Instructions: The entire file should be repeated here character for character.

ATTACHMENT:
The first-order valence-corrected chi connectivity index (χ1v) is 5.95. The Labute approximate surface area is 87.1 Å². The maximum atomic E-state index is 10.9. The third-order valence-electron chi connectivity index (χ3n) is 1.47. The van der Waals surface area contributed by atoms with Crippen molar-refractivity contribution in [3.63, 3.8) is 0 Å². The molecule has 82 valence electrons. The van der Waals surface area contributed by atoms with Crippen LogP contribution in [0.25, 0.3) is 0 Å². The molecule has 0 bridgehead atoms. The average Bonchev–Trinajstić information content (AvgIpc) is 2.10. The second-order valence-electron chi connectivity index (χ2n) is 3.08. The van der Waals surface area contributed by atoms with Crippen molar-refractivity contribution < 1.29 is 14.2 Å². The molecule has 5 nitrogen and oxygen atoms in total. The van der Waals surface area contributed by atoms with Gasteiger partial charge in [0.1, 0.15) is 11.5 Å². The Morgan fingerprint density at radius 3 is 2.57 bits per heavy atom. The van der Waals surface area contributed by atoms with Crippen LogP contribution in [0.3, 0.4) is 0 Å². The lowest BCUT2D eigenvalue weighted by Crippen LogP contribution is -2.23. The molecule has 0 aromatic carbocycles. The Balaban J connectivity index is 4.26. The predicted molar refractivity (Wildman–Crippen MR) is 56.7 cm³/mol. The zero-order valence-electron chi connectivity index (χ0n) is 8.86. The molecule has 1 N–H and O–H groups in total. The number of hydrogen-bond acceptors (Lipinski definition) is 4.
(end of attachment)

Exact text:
The first-order valence-corrected chi connectivity index (χ1v) is 5.95. The Labute approximate surface area is 87.1 Å². The maximum atomic E-state index is 10.9. The third-order valence-electron chi connectivity index (χ3n) is 1.47. The van der Waals surface area contributed by atoms with Crippen molar-refractivity contribution in [3.63, 3.8) is 0 Å². The molecule has 82 valence electrons. The van der Waals surface area contributed by atoms with Crippen LogP contribution in [0.25, 0.3) is 0 Å². The molecule has 0 bridgehead atoms. The average Bonchev–Trinajstić information content (AvgIpc) is 2.10. The second-order valence-electron chi connectivity index (χ2n) is 3.08. The van der Waals surface area contributed by atoms with Crippen molar-refractivity contribution < 1.29 is 14.2 Å². The molecule has 5 nitrogen and oxygen atoms in total. The van der Waals surface area contributed by atoms with Gasteiger partial charge in [0.1, 0.15) is 11.5 Å². The Morgan fingerprint density at radius 3 is 2.57 bits per heavy atom. The van der Waals surface area contributed by atoms with Crippen LogP contribution in [0.3, 0.4) is 0 Å². The lowest BCUT2D eigenvalue weighted by Crippen LogP contribution is -2.23. The molecule has 0 aromatic carbocycles. The Balaban J connectivity index is 4.26. The predicted molar refractivity (Wildman–Crippen MR) is 56.7 cm³/mol. The zero-order valence-electron chi connectivity index (χ0n) is 8.86. The molecule has 1 N–H and O–H groups in total. The number of hydrogen-bond acceptors (Lipinski definition) is 4.